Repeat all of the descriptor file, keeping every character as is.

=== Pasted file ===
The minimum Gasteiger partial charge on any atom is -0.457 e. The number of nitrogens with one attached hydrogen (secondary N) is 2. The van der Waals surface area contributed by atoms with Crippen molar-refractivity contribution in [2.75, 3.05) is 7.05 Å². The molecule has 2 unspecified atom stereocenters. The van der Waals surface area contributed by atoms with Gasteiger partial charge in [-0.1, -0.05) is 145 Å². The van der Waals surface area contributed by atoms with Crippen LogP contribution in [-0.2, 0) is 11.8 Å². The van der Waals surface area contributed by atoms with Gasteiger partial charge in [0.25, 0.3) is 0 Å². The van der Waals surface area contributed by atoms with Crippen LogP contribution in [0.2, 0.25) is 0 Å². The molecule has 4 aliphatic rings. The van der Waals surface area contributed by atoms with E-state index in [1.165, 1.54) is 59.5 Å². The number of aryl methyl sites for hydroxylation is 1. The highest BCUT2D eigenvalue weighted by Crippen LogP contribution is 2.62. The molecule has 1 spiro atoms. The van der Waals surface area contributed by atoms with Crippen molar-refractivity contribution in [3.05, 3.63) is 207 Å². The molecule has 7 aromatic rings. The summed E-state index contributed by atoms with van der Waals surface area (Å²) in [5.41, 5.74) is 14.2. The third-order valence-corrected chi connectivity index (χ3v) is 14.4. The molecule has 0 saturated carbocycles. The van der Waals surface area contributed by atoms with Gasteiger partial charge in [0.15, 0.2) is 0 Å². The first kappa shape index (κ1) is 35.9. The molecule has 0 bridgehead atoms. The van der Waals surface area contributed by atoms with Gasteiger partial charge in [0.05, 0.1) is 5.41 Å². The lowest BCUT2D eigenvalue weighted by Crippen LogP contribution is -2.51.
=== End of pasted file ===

The minimum Gasteiger partial charge on any atom is -0.457 e. The number of nitrogens with one attached hydrogen (secondary N) is 2. The van der Waals surface area contributed by atoms with Crippen molar-refractivity contribution in [2.75, 3.05) is 7.05 Å². The molecule has 2 unspecified atom stereocenters. The van der Waals surface area contributed by atoms with Gasteiger partial charge in [-0.1, -0.05) is 145 Å². The van der Waals surface area contributed by atoms with Crippen LogP contribution in [-0.2, 0) is 11.8 Å². The van der Waals surface area contributed by atoms with Gasteiger partial charge in [0.25, 0.3) is 0 Å². The van der Waals surface area contributed by atoms with Crippen LogP contribution in [0.2, 0.25) is 0 Å². The molecule has 4 aliphatic rings. The van der Waals surface area contributed by atoms with E-state index in [1.165, 1.54) is 59.5 Å². The number of aryl methyl sites for hydroxylation is 1. The highest BCUT2D eigenvalue weighted by Crippen LogP contribution is 2.62. The molecule has 1 spiro atoms. The van der Waals surface area contributed by atoms with Crippen molar-refractivity contribution in [3.05, 3.63) is 207 Å². The molecule has 7 aromatic rings. The summed E-state index contributed by atoms with van der Waals surface area (Å²) in [5.41, 5.74) is 14.2. The third-order valence-corrected chi connectivity index (χ3v) is 14.4. The molecule has 0 saturated carbocycles. The van der Waals surface area contributed by atoms with Gasteiger partial charge in [0.15, 0.2) is 0 Å². The first kappa shape index (κ1) is 35.9. The molecule has 0 bridgehead atoms. The van der Waals surface area contributed by atoms with Gasteiger partial charge in [0.05, 0.1) is 5.41 Å². The lowest BCUT2D eigenvalue weighted by Crippen LogP contribution is -2.51.